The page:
Send to

Choose Destination
See comment in PubMed Commons below
Cytotherapy. 2011 Mar;13(3):269-78. doi: 10.3109/14653249.2010.523077. Epub 2010 Oct 14.

Fetal and adult multipotent mesenchymal stromal cells are killed by different pathways.

Author information

  • 1Division of Clinical Immunology and Transfusion Medicine, Cancer Center Karolinska, Karolinska Institutet, Stockholm, Sweden.



Multipotent mesenchymal stromal cells, also known as mesenchymal stem cells (MSC), can be isolated from adult and fetal tissues. Recently, there has been considerable interest in MSC because they have features favorable for transplantation, namely their multipotency and non-immunogenic properties.


We analyzed how human MSC derived from first-trimester fetal liver and adult bone marrow interact with naive and activated innate natural killer (NK) cells. NK cell function was studied by measuring killing of MSC, as well as degranulation (CD107a) induced by MSC. To assess the importance of NK cell killing, expression of surface epitopes was analyzed by flow cytometry on MSC before and after stimulation with interferon (IFN)γ.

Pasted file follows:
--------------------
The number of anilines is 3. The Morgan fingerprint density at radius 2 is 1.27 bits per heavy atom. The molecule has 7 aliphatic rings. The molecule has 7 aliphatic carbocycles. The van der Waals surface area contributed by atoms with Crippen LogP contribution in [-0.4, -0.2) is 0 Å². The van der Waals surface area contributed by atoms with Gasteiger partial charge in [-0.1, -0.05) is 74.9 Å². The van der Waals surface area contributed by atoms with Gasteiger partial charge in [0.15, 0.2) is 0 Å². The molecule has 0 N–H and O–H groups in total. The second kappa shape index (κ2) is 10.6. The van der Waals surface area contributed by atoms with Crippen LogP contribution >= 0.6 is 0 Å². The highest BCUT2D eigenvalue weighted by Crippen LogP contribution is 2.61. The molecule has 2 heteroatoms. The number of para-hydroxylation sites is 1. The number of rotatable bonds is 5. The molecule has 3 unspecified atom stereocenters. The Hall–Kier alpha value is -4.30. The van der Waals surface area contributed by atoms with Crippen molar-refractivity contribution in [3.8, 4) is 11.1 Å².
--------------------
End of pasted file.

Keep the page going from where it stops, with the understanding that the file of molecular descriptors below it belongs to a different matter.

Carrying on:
Fetal and adult MSC express several ligands to activating NK cell receptors as well as low levels of HLA class I, with large inter-individual variation. Naive peripheral blood NK cells did not lyse fetal or adult MSC, whereas interleukin (IL)2 activated allogeneic as well as autologous NK cells did. Pre-incubation of MSC with IFN-γ increased their levels of HLA class I, protecting them from NK cell recognition. Fetal and adult MSC were preferably killed via the tumor necrosis factor (TNF)-related apoptosis-inducing ligand (TRAIL) and Fas ligand (FasL) pathways, respectively. Blocking NKG2D reduced NK cell degranulation in both fetal and adult MSC.


Fetal and adult MSC differ in their interactions with NK cells. Both fetal and adult MSC are susceptible to lysis by activated NK cells, which may have implications for the use of MSC in cell therapy.

[PubMed - indexed for MEDLINE]
PubMed Commons home

PubMed Commons

How to join PubMed Commons

    Supplemental Content

    Loading ...
    Support Center